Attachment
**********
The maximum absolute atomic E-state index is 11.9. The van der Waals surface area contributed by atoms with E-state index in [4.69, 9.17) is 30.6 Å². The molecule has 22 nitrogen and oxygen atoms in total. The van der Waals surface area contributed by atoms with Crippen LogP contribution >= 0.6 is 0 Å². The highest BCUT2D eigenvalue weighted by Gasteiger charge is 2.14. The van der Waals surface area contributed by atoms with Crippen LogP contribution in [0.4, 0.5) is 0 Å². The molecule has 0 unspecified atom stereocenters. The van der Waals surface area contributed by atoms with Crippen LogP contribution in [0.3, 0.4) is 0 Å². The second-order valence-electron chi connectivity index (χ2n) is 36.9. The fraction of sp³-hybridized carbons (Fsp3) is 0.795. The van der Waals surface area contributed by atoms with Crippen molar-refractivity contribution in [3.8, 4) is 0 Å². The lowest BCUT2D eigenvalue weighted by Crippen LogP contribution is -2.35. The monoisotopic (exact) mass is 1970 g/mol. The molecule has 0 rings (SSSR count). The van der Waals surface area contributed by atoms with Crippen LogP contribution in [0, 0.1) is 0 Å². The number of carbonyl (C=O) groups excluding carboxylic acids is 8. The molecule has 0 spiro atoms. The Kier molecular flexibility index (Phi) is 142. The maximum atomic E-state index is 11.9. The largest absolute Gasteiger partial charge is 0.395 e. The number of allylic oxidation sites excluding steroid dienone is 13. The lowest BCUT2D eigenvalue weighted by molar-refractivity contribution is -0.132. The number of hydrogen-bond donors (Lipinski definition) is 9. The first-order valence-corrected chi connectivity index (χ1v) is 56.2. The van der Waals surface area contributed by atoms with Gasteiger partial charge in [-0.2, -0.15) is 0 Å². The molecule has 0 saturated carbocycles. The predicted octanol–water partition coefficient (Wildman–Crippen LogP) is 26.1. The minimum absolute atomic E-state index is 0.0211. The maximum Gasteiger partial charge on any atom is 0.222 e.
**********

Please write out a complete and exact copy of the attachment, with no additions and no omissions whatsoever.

The maximum absolute atomic E-state index is 11.9. The van der Waals surface area contributed by atoms with E-state index in [4.69, 9.17) is 30.6 Å². The molecule has 22 nitrogen and oxygen atoms in total. The van der Waals surface area contributed by atoms with Crippen LogP contribution >= 0.6 is 0 Å². The highest BCUT2D eigenvalue weighted by Gasteiger charge is 2.14. The van der Waals surface area contributed by atoms with Crippen LogP contribution in [0.4, 0.5) is 0 Å². The molecule has 0 unspecified atom stereocenters. The van der Waals surface area contributed by atoms with Crippen LogP contribution in [0.3, 0.4) is 0 Å². The second-order valence-electron chi connectivity index (χ2n) is 36.9. The fraction of sp³-hybridized carbons (Fsp3) is 0.795. The van der Waals surface area contributed by atoms with Crippen molar-refractivity contribution in [3.8, 4) is 0 Å². The lowest BCUT2D eigenvalue weighted by Crippen LogP contribution is -2.35. The monoisotopic (exact) mass is 1970 g/mol. The molecule has 0 rings (SSSR count). The van der Waals surface area contributed by atoms with Crippen LogP contribution in [0, 0.1) is 0 Å². The number of carbonyl (C=O) groups excluding carboxylic acids is 8. The molecule has 0 spiro atoms. The Kier molecular flexibility index (Phi) is 142. The maximum atomic E-state index is 11.9. The largest absolute Gasteiger partial charge is 0.395 e. The number of allylic oxidation sites excluding steroid dienone is 13. The lowest BCUT2D eigenvalue weighted by molar-refractivity contribution is -0.132. The number of hydrogen-bond donors (Lipinski definition) is 9. The first-order valence-corrected chi connectivity index (χ1v) is 56.2. The van der Waals surface area contributed by atoms with Gasteiger partial charge in [-0.2, -0.15) is 0 Å². The molecule has 0 saturated carbocycles. The predicted octanol–water partition coefficient (Wildman–Crippen LogP) is 26.1. The minimum absolute atomic E-state index is 0.0211. The maximum Gasteiger partial charge on any atom is 0.222 e.